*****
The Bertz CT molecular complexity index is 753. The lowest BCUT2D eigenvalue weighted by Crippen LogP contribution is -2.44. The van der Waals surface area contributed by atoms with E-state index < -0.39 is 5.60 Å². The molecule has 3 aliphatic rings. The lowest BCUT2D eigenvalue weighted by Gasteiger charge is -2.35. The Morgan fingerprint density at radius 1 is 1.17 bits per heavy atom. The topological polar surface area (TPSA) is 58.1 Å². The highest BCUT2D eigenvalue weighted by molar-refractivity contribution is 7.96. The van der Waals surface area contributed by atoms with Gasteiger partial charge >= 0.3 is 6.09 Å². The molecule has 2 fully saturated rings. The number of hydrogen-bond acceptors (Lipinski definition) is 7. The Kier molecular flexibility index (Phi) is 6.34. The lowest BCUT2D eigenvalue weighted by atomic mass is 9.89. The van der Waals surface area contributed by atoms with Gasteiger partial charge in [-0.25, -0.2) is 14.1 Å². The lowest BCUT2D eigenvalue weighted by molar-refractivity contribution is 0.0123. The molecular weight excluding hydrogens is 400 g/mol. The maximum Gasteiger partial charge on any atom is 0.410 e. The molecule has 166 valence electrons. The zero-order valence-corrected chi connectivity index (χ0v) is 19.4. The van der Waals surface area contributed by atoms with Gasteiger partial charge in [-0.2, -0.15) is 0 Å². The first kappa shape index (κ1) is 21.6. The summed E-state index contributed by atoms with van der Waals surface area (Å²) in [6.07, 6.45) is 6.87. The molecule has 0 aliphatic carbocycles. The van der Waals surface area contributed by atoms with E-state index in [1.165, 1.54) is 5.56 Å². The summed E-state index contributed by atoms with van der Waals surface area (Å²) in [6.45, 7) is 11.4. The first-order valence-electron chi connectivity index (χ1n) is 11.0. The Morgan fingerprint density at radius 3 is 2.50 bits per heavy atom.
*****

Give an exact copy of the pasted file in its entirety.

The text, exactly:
The Bertz CT molecular complexity index is 753. The lowest BCUT2D eigenvalue weighted by Crippen LogP contribution is -2.44. The van der Waals surface area contributed by atoms with E-state index < -0.39 is 5.60 Å². The molecule has 3 aliphatic rings. The lowest BCUT2D eigenvalue weighted by Gasteiger charge is -2.35. The Morgan fingerprint density at radius 1 is 1.17 bits per heavy atom. The topological polar surface area (TPSA) is 58.1 Å². The highest BCUT2D eigenvalue weighted by molar-refractivity contribution is 7.96. The van der Waals surface area contributed by atoms with Gasteiger partial charge >= 0.3 is 6.09 Å². The molecule has 2 fully saturated rings. The number of hydrogen-bond acceptors (Lipinski definition) is 7. The Kier molecular flexibility index (Phi) is 6.34. The lowest BCUT2D eigenvalue weighted by atomic mass is 9.89. The van der Waals surface area contributed by atoms with Gasteiger partial charge in [-0.25, -0.2) is 14.1 Å². The lowest BCUT2D eigenvalue weighted by molar-refractivity contribution is 0.0123. The molecular weight excluding hydrogens is 400 g/mol. The maximum Gasteiger partial charge on any atom is 0.410 e. The molecule has 166 valence electrons. The zero-order valence-corrected chi connectivity index (χ0v) is 19.4. The van der Waals surface area contributed by atoms with Gasteiger partial charge in [-0.2, -0.15) is 0 Å². The first kappa shape index (κ1) is 21.6. The summed E-state index contributed by atoms with van der Waals surface area (Å²) in [6.07, 6.45) is 6.87. The molecule has 0 aliphatic carbocycles. The van der Waals surface area contributed by atoms with E-state index in [1.165, 1.54) is 5.56 Å². The summed E-state index contributed by atoms with van der Waals surface area (Å²) in [6.45, 7) is 11.4. The first-order valence-electron chi connectivity index (χ1n) is 11.0. The Morgan fingerprint density at radius 3 is 2.50 bits per heavy atom.